The Negotiator Magazine

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P is for Power Ploys

Power ploys are attempts by the other side to wrong-foot you by exerting some kind of Svengali-like power over you. You can resist these attempts by seeing through their power ploys. If you are clever, you can even turn their power ploys to your advantage using these tactics:

  1. simply ignore them.
  2. name them. This is like the naming of mythological beasts of old in order to scare them away. "Oh, I see you've placed me facing the sun. I might not be able to see too well from there. I'll just move nearer."
  3. suggest you discuss them. "Ah, I see you're playing "Hard to get".  Shall we discuss tactics?"
  4. counter them and call their bluff. "I see you're playing "Higher authority". Well, as a matter of fact, I think we would be happy to hear from your boss."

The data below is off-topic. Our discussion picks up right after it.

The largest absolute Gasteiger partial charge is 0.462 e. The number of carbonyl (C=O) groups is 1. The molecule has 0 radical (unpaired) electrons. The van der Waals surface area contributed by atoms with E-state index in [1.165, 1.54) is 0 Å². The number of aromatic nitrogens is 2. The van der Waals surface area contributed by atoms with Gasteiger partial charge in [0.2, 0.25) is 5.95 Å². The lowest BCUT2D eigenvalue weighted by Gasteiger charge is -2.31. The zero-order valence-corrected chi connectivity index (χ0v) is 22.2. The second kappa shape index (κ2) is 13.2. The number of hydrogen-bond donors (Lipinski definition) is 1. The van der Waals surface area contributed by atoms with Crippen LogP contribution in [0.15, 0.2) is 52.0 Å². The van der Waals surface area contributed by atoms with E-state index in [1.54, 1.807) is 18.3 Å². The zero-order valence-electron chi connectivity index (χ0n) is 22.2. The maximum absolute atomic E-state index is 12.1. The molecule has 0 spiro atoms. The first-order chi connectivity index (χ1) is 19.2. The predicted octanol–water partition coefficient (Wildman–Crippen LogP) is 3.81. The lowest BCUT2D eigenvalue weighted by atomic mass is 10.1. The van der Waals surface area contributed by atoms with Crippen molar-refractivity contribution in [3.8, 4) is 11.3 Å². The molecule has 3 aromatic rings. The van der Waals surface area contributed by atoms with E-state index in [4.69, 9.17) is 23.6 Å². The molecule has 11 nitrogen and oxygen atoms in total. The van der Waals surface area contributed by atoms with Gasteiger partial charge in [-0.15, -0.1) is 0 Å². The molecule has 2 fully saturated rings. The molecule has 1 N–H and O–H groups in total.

Q is for Questions

The side that controls the questions in a negotiation is the side that is always in control. Questions do a number of things: they allow you to sit back and listen; they help you gather information; and they stop you from giving anything away. There are no-go questions and go questions in negotiations:
No-go questions are those that...

  1. reprimand and accuse (Why didn't you...?)
  2. entrap (Are you still peddling the Union line, then?)
  3. threaten and pre-judge.

Go questions are those that...

  1. open (What do you think...?)
  2. seek permission (Why don't we look at things differently?)
  3. are barometric (How would you feel if...?)

R is for Reluctant Player

Reluctant Player is a gambit that you can play at the start of negotiations. Whatever the other side’s opening offer or demand, you simply counter with a reluctance to come anywhere near it. Here are 5 timeless phrases that will make the other side think again:

 

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July 2006